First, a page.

I would suggest  leave both jobs until you a happy to remove the whole lot, & do everything which needs doing.

Bob.

Edited by Lebro
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33 minutes ago, Lebro said:

Good point.  Also I think doing my above procedure will not be easy.  The bolts holding the scroll seal on to the block will be hard to get a spanner onto, fitting the viton seal to the crank will be very tricky to do in situ.   You will have to take the gearbox out anyway, so why not remove engine & gearbox together, & do it off the car, where you can replace a few other items while you are at it - bearing shells piston rings etc.  Also to change the front crank seal means lifting the engine up so the pulley clears the central steering rod, then the bolt has to be undone, which could be very hard to do with the front apron in place. 

I would suggest  leave both jobs until you a happy to remove the whole lot, & do everything which needs doing.

Bob.

+1

If the gearbox is out it may be worth the Australian ‘O’ ring trick.  Roger posted it here some while back.

Are you sure the oil leak at the back of the engine is not a shrunk rocker cover seal?

Peter W

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11 hours ago, NCS_TR3A said:

Thanks Roger, that makes total sense. And oops on the Karl Marx, comment. Different chap all together. :)

Neil

Hi Neil,

His seals are Red.  Christians are Blue

 

Roger

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17 minutes ago, BlueTR3A-5EKT said:

+1

If the gearbox is out it may be worth the Australian ‘O’ ring trick.  Roger posted it here some while back.

Are you sure the oil leak at the back of the engine is not a shrunk rocker cover seal?

Peter W

Or a leaky core plug behind the camshaft, or a leaky oil gallery plug, or a leaky front gearbox seal

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Hi Neil,

All good info above.  Bob explains clearly the vision I had in mind. It can be done but a great deal of effort.

As Pete states  check that the rocker cover seal is not leaking down the back of the head.

I normally take the engine AND gearbox out together. I find that the GB + OD are too awkward these days. Let the hoist take the strain.

 

The Australian fix for a leaky crank rear seal  http://www.tr-register.com.au/Files/technical/scrollseal.htm

you still need the GB OUT and the flywheel OFF - is it worth it.

With the GB out it may be worth looking at the gear selector rod 'O' rings - they tend to leak

One upgrade that has worked is to use 'Q' seals - they have a cross section like a four leaf clover

Or open out the counter bore where the 'O' rings live and fit a 3/4" lip seal

Also on the centre selector rod you will see a very small drill hole at the end where the gear stick locates. Fill this with epoxy glue - it is a leak source.

 

Roger

 

P1060823a.jpg

P1060824a.jpg

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The "Australian fix" (which I had not seen before) is clever, & would probably work. it does rightly explain that the scroll does need to be exactly centered on the crank to work, hence the need for a mandrel (or the shim method described).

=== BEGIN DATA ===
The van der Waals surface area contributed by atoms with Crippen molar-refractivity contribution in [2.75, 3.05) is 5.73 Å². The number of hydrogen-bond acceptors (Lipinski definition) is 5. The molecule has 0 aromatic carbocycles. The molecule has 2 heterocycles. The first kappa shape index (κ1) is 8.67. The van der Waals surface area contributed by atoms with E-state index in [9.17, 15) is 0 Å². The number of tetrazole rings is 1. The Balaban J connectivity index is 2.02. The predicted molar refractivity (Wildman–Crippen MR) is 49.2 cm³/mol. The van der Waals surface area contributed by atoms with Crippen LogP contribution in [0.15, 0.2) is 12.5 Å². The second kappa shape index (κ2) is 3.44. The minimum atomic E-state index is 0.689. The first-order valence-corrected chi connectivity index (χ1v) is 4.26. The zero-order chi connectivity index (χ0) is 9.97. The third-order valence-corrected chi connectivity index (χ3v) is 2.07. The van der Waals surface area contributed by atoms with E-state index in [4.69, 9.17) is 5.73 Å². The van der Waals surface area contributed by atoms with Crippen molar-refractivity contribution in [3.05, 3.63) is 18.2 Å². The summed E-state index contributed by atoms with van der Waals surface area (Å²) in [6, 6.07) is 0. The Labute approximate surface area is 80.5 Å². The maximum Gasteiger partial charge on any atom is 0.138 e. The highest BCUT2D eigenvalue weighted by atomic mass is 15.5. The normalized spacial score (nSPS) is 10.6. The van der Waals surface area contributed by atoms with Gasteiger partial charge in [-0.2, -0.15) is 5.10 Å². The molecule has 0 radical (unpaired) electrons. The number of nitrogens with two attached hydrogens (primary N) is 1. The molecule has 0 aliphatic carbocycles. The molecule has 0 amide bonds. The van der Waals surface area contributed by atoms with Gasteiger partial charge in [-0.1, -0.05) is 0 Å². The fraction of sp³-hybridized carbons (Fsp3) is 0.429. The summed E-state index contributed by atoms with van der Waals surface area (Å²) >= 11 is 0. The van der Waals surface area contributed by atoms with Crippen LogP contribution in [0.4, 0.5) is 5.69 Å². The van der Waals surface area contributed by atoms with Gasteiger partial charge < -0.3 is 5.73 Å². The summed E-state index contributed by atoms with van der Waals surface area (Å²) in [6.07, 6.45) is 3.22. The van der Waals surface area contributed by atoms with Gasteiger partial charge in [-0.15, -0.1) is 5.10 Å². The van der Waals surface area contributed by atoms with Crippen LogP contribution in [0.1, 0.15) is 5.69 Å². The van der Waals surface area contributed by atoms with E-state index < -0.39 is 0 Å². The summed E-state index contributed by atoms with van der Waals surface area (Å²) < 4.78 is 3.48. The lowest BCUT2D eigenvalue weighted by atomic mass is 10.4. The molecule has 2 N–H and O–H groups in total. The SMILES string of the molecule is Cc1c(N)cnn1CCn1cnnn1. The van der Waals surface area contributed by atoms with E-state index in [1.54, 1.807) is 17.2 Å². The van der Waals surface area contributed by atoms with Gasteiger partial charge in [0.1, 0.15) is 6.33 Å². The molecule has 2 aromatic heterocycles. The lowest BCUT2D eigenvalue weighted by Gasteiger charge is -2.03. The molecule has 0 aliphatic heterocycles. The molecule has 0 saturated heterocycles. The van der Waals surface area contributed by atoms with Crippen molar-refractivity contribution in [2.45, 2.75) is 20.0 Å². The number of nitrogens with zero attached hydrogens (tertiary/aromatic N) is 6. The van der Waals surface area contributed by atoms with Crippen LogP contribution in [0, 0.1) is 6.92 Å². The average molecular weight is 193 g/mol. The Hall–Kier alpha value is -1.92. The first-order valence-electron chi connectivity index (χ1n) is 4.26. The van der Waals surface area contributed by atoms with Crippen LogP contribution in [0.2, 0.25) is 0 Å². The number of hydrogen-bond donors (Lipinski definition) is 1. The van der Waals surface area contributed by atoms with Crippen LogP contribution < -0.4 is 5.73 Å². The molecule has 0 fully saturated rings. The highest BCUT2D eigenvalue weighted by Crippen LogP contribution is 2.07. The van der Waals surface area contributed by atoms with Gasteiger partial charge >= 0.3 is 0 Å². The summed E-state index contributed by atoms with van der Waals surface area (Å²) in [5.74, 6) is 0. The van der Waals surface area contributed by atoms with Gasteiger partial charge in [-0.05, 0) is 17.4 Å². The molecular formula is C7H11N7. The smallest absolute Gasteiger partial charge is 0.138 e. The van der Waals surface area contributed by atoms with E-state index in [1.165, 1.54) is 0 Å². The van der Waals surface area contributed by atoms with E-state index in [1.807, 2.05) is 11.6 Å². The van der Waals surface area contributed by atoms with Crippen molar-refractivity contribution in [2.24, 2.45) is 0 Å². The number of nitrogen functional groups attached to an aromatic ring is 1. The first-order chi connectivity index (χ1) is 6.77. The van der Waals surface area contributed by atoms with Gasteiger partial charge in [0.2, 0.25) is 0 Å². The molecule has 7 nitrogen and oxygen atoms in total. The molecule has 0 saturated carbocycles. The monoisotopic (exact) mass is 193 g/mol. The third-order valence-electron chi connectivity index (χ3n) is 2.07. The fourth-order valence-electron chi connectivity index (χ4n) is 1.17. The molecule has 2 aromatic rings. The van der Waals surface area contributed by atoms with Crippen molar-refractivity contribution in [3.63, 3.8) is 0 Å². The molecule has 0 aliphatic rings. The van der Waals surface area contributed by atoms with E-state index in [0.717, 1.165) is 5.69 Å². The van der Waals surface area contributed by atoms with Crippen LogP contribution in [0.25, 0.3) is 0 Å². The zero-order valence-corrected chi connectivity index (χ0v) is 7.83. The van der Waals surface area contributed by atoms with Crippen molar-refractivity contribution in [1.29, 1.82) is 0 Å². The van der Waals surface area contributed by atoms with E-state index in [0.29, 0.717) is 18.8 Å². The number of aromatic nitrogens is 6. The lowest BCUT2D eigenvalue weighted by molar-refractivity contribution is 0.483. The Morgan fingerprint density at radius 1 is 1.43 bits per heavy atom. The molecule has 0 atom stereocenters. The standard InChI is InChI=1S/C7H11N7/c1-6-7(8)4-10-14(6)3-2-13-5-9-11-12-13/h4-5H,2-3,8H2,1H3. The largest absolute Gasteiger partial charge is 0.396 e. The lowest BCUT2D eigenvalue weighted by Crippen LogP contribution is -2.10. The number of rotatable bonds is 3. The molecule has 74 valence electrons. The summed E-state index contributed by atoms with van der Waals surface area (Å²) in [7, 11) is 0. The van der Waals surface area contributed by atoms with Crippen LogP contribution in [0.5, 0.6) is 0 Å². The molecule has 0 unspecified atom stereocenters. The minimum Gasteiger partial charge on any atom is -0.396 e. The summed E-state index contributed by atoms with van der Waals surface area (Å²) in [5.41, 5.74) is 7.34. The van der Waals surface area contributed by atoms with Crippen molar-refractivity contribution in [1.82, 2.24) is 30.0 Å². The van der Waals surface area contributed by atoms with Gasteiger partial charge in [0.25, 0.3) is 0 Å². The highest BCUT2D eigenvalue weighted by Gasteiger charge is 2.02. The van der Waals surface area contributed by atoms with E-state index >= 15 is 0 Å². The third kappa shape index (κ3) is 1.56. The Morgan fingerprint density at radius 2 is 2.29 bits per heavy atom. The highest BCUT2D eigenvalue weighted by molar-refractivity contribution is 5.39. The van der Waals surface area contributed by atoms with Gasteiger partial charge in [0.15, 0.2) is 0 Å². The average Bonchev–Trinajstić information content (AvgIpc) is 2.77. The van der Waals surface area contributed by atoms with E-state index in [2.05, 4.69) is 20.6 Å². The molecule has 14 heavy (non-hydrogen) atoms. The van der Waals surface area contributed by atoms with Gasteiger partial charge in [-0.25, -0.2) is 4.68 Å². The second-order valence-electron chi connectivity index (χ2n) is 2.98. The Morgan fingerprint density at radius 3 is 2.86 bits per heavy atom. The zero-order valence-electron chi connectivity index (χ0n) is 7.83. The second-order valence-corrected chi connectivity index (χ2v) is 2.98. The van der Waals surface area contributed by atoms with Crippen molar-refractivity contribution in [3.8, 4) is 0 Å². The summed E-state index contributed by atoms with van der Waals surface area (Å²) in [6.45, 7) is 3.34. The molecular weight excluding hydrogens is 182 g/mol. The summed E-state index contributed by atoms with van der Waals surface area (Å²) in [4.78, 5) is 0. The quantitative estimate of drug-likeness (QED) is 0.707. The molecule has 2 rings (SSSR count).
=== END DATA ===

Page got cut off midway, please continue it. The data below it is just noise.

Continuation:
I can vouch for the quality of the MM seal.  I filled my engine with oil before putting it back in the car in order to pump oil around the engine using a cordless drill on the oil pump shaft.  When I was replacing the engine /gearbox combo into the car, the assembly had to be tipped up at quite an angle to get it in. The oil inside would have been covering the rear of the crank completely, & yet no oil escaped, with just the scroll there would have been a flood of oil.

Bob.

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Why using the centering tool?

The reason for the tool is, to put the housing to its center with the ROTATING crank.

If you center to the standstill crank, then you automatically offset the housing about 0,025mm or more (or whatever your bearing clearance is).

This means, that it is likely possible, when the engine is running that the crank is grinding on the housing, damaging the scoll area (that's why the original seal construction of Triumph fails after rebuild) and forcing the lip seal to run offset for ages which rises the wear and tear.

The standard bearing clearance is 0,05mm on the mains, and worn out at about 0,07mm.

The clearance of the housing to crank is 0,1mm. This is enough to cover wear and crank flexing.....but only if these parts are INLINE and not offset.

That's why I recommend the centering tool, to do a proper work.

Check for PROTRUDING flywheel bolts. They will scramble the seal if protruding .

http://www.tr4-racing.de/download/splitseal.pdf

 

20210127_104923.thumb.jpg.076d8b0a37b8e66c7b96d32daea89997.jpg

Edited by MadMarx
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Well done Christian, thanks for adding this information.

Stuart.

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45 minutes ago, Lebro said:

The "Australian fix" (which I had not seen before) is clever, & would probably work.

Interesting idea but it is not sure, which parts are moving and which ones are standing still. If the O-rings starting rotating with the crank....I could imagine on high revs they are shifted away from their position by centrifugal force and might get scrambled somehow.

Edited by MadMarx